Trailblazing close to home

Area trails and parks benefit from REI volunteer vacations

Wearing a bright red T-shirt with Get Dirty stamped across the chest, Steve Fenick explains that it's one of a big stack he's earned by volunteering with the Spokane REI to clear, build and maintain area trails and parks.

"My stack's bigger," jokes wife Cindy, beginning the friendly competitive banter that defines their 12-year marriage. The two outdoor enthusiasts have volunteered locally with REI, Washington Trails Association, the National Ski Patrol, Spokane Mountaineers and other groups on projects that utilize their skill sets to the max. Both are now retired, but Steve, 57, worked as a general contractor, and Cindy served in the Air Force for 23 years, retiring as a major after supervising enlisted men and women in the aircraft maintenance division. He's built just about everything, and she's supervised just about everybody.

"I was working for REI where I learned about REI Adventures and their partnership with Conservation Volunteers International," Cindy says. "We had been to Yosemite several times, and thought this would be a great opportunity to do projects that would help preserve and sustain this most beautiful national park."

In September 2013, they joined a team of 35 people, ranging in age from the late teens to early 70s, for a week-long experience. They camped a few miles from the worksite, and a cook crew served hearty food.

During the day, they broke into smaller groups to rebuild fences and walls, clear trail hazards, limb trees and reroute trails. Free time found them swimming, exploring trails and overlooks, and ending the day with campfires and s'mores.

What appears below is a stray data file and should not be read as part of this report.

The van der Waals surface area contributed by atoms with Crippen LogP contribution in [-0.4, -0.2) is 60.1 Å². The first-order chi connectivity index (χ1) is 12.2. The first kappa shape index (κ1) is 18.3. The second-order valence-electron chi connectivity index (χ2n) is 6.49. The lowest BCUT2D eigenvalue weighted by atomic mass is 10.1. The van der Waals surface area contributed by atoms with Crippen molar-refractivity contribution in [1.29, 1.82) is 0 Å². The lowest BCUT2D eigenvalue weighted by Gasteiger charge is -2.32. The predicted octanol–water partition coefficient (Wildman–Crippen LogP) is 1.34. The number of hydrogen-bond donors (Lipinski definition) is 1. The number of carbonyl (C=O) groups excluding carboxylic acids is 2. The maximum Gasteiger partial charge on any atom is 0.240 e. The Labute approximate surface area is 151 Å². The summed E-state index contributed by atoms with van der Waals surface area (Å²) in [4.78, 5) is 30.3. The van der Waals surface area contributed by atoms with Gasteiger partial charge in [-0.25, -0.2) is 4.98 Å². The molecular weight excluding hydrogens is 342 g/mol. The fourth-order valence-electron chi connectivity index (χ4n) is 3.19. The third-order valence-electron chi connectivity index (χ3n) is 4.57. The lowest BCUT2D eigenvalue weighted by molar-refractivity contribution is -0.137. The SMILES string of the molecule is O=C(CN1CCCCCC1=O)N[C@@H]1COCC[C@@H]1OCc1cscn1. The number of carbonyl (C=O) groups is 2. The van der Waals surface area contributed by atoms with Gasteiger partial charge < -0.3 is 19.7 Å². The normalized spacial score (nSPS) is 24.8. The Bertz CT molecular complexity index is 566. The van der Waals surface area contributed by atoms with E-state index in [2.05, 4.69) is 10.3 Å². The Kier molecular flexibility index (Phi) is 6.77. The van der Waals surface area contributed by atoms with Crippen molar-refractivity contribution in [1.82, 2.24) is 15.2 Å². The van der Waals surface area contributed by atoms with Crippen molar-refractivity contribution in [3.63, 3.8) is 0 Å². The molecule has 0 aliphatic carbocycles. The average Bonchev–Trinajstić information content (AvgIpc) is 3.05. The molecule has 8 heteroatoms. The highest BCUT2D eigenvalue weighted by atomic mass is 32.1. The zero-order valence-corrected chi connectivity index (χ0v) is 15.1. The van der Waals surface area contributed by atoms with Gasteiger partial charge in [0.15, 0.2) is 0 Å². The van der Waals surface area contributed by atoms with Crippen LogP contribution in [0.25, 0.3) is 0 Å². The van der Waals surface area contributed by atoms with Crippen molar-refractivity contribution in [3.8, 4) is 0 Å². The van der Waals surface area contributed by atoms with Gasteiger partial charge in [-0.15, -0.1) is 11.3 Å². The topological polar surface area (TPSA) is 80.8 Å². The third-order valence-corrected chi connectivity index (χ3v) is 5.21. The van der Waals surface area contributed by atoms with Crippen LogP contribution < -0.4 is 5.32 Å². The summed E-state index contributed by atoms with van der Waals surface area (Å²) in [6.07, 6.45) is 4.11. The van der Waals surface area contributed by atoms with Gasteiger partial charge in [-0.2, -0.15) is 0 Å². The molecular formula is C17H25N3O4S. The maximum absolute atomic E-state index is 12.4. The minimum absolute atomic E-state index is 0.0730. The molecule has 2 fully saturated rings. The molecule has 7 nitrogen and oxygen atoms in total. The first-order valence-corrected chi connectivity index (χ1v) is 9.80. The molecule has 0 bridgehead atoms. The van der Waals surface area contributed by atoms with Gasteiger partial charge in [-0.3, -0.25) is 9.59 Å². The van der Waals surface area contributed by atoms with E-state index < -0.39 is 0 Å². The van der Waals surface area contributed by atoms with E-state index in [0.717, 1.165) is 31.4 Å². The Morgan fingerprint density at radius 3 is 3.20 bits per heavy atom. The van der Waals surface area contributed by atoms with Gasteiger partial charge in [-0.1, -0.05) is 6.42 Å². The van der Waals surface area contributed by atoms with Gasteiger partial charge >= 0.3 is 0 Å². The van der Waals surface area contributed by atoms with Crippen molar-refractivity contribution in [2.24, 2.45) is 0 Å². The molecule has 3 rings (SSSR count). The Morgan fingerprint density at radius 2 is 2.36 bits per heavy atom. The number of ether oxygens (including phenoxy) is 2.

"The biggest challenge," Cindy says, "is learning how to utilize different people's skills. Not everyone thinks, works, organizes or visualizes the same way or speed, so the group leaders have to learn how to use each person's attributes so everyone feels they're contributing."

At nearly $1,000 per person, the cost caused both Cindy and Steve to think twice about spending the money to do the same type of volunteering they do at home at no cost. "We could have gone to Hawaii for what Yosemite cost," Steve says.

"If you can incorporate sightseeing or visiting before or after the workweek," Cindy adds, "then it's worth it, and we'd do it again." n

Photos provided by our local voluntourists.


REI volunteer vacations in North America are seven to 10 days long and range from $990 to $1,495. Latin America trips are $2,995 to $4,095. Airfare is not included.

Vetting Voluntourism

Make sure your trip will be a help and not a hindrance. Check out potential organizations at the International Volunteerism Resource Center (, a clearinghouse of volunteer opportunities. tracks the financial health of charities.

Raising Money

Voluntourists pay their own way, and trips can cost thousands of dollars. Here are some ideas from Habitat for Humanity to help cover the cost of a trip:

• The Power of Ten: Ask 10 friends to donate $10. Then ask those 10 friends to ask 10 friends to donate, and so on. Before you know it, you'll have more than enough!

• Share on social media: Share your participation with your networks. Provide updates so others will know how much money you've raised and how much more you need.

• Host a brunch/lunch/dinner: Invite friends to come and dine, and ask for a minimum donation to attend. Speak about your involvement and why it is important.

Dancing with Life: Mexican Masks @ Northwest Museum of Arts & Culture

Tuesdays-Sundays, 10 a.m.-5 p.m. Continues through April 16
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